Patsy Grimaldi on the Difference Between New York and Neapolitan-Style Pizza

The renowned pizzaiolo helped to clarify what sets a New York apart

Patsy Grimaldi is responsible for some of New York's finest pizza, but don't call it Neapolitan-style.

In the universe of New York pizza, very few stand taller than Patsy Grimaldi. One of just a handful of pizza men left who helped make New York-style pizza as renowned as it currently is, he’s the man behind Patsy’s Pizzerias, the original Grimaldi’s, and Juliana's, which he opened last year in the original Grimaldi’s location after deciding to get back into the pizza game.

Along with Dom DiMarco (of Di Fara) and the late Gennaro Lombardi (or Lombardi's) and Antonio Pero (of Totonno’s), Grimaldi is a member of New York’s pizza elite, one of the last of a dying breed of pizzaioli who helped invent the New York-style pizza that we know and love.

If you were to head to Naples, Italy, you’ll encounter a very different product from the traditional New York pie. Whereas the New York slice is completely covered with cheese and has a slightly crunchy crust, traditional Neapolitan pizzas (like what you encounter at Motorino) are smaller, tend to have dollops of cheese as opposed to one even layer, and have a crust that sags when you list it, oftentimes requiring a fork and knife to eat.

While dining at Giuliana recently, our intrepid Recipe editor Will Budiaman encountered Grimaldi himself, and asked him what the main differences are between a New York and Neapolitan-style pizza. Grimaldi’s answer was technical yet extremely simple: According to Grimaldi, the difference between Neapolitan-style pizza and New York-style pizza is that Neapolitan-style pizza uses what's called '0' or '00' flour, which is ground as finely as possible, and is made in a wood-burning oven. "If you use '0' flour to make a pizza and cook it in a coal oven like mine, it’ll just burn up," he said.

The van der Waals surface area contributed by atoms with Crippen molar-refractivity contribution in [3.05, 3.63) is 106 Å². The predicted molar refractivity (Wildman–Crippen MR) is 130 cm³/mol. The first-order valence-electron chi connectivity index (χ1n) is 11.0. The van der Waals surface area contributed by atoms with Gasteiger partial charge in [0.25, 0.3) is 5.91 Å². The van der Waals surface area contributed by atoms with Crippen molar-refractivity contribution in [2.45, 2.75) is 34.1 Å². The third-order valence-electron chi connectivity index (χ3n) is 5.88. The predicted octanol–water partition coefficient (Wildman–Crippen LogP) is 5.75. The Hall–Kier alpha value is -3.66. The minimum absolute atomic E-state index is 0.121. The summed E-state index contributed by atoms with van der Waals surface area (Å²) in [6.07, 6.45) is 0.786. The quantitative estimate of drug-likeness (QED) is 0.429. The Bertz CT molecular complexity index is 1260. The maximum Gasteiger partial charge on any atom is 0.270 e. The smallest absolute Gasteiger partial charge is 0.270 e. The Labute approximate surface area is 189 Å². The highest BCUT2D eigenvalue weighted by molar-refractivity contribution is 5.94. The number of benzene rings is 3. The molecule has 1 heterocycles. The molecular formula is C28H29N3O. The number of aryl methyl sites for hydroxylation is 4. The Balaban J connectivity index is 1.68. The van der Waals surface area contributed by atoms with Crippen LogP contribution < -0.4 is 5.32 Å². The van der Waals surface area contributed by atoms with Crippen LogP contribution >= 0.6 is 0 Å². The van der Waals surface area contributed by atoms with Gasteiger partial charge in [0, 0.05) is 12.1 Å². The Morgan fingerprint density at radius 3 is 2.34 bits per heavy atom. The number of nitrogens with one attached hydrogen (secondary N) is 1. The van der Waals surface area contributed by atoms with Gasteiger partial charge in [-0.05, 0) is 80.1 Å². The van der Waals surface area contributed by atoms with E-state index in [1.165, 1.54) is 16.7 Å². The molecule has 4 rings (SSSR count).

Grimaldi uses what he calls "American flour," which is most likely just all-purpose, for his New York-style pies, from a special supplier who gives him 1,000 bags a day. He also cooks his pizza in a coal oven, which is illegal in New York but allowed where it’s been grandfathered in.


So there you have it: Neapolitan pizza is made with '0' or '00' flour in a wood-burning oven; New York-style pizza is made with all-purpose flour in a coal-burning (or electric) oven. And that’s made all the difference.